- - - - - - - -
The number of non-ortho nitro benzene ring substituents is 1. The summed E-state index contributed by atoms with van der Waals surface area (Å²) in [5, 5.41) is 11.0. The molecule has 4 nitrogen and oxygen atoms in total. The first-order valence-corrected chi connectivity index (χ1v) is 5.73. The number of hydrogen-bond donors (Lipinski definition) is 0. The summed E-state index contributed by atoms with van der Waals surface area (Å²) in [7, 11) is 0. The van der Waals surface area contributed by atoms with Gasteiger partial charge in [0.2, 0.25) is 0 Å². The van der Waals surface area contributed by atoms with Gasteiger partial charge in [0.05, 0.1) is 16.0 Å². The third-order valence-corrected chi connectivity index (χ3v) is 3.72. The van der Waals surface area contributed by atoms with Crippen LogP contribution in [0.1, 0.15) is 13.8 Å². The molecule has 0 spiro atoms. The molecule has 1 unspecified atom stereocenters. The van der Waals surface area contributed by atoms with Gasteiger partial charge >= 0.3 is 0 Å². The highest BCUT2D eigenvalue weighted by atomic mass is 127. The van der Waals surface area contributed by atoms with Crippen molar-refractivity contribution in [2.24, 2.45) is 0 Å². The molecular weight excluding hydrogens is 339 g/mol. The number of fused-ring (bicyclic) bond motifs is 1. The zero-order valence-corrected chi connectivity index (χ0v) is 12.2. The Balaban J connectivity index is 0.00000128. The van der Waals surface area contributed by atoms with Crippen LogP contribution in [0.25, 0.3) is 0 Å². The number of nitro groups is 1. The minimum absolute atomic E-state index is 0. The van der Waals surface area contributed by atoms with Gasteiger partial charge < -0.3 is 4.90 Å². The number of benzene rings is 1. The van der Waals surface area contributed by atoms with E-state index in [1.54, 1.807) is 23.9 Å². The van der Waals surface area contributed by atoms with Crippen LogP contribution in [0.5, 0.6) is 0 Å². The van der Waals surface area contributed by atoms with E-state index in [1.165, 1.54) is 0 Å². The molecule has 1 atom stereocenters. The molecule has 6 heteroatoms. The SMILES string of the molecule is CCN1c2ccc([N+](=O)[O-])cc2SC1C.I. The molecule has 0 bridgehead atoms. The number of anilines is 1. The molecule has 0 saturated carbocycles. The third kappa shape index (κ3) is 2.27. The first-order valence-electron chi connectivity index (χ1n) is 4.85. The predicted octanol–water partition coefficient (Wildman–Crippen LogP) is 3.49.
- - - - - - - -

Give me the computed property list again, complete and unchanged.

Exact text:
The number of non-ortho nitro benzene ring substituents is 1. The summed E-state index contributed by atoms with van der Waals surface area (Å²) in [5, 5.41) is 11.0. The molecule has 4 nitrogen and oxygen atoms in total. The first-order valence-corrected chi connectivity index (χ1v) is 5.73. The number of hydrogen-bond donors (Lipinski definition) is 0. The summed E-state index contributed by atoms with van der Waals surface area (Å²) in [7, 11) is 0. The van der Waals surface area contributed by atoms with Gasteiger partial charge in [0.2, 0.25) is 0 Å². The van der Waals surface area contributed by atoms with Gasteiger partial charge in [0.05, 0.1) is 16.0 Å². The third-order valence-corrected chi connectivity index (χ3v) is 3.72. The van der Waals surface area contributed by atoms with Crippen LogP contribution in [0.1, 0.15) is 13.8 Å². The molecule has 0 spiro atoms. The molecule has 1 unspecified atom stereocenters. The van der Waals surface area contributed by atoms with Gasteiger partial charge >= 0.3 is 0 Å². The highest BCUT2D eigenvalue weighted by atomic mass is 127. The van der Waals surface area contributed by atoms with Crippen molar-refractivity contribution in [2.24, 2.45) is 0 Å². The molecular weight excluding hydrogens is 339 g/mol. The number of fused-ring (bicyclic) bond motifs is 1. The zero-order valence-corrected chi connectivity index (χ0v) is 12.2. The Balaban J connectivity index is 0.00000128. The van der Waals surface area contributed by atoms with Crippen LogP contribution in [0.25, 0.3) is 0 Å². The number of nitro groups is 1. The minimum absolute atomic E-state index is 0. The van der Waals surface area contributed by atoms with Gasteiger partial charge < -0.3 is 4.90 Å². The number of benzene rings is 1. The van der Waals surface area contributed by atoms with E-state index in [1.54, 1.807) is 23.9 Å². The van der Waals surface area contributed by atoms with Crippen LogP contribution in [0.5, 0.6) is 0 Å². The van der Waals surface area contributed by atoms with E-state index in [1.165, 1.54) is 0 Å². The molecule has 1 atom stereocenters. The molecule has 6 heteroatoms. The SMILES string of the molecule is CCN1c2ccc([N+](=O)[O-])cc2SC1C.I. The molecule has 0 bridgehead atoms. The number of anilines is 1. The molecule has 0 saturated carbocycles. The third kappa shape index (κ3) is 2.27. The first-order valence-electron chi connectivity index (χ1n) is 4.85. The predicted octanol–water partition coefficient (Wildman–Crippen LogP) is 3.49.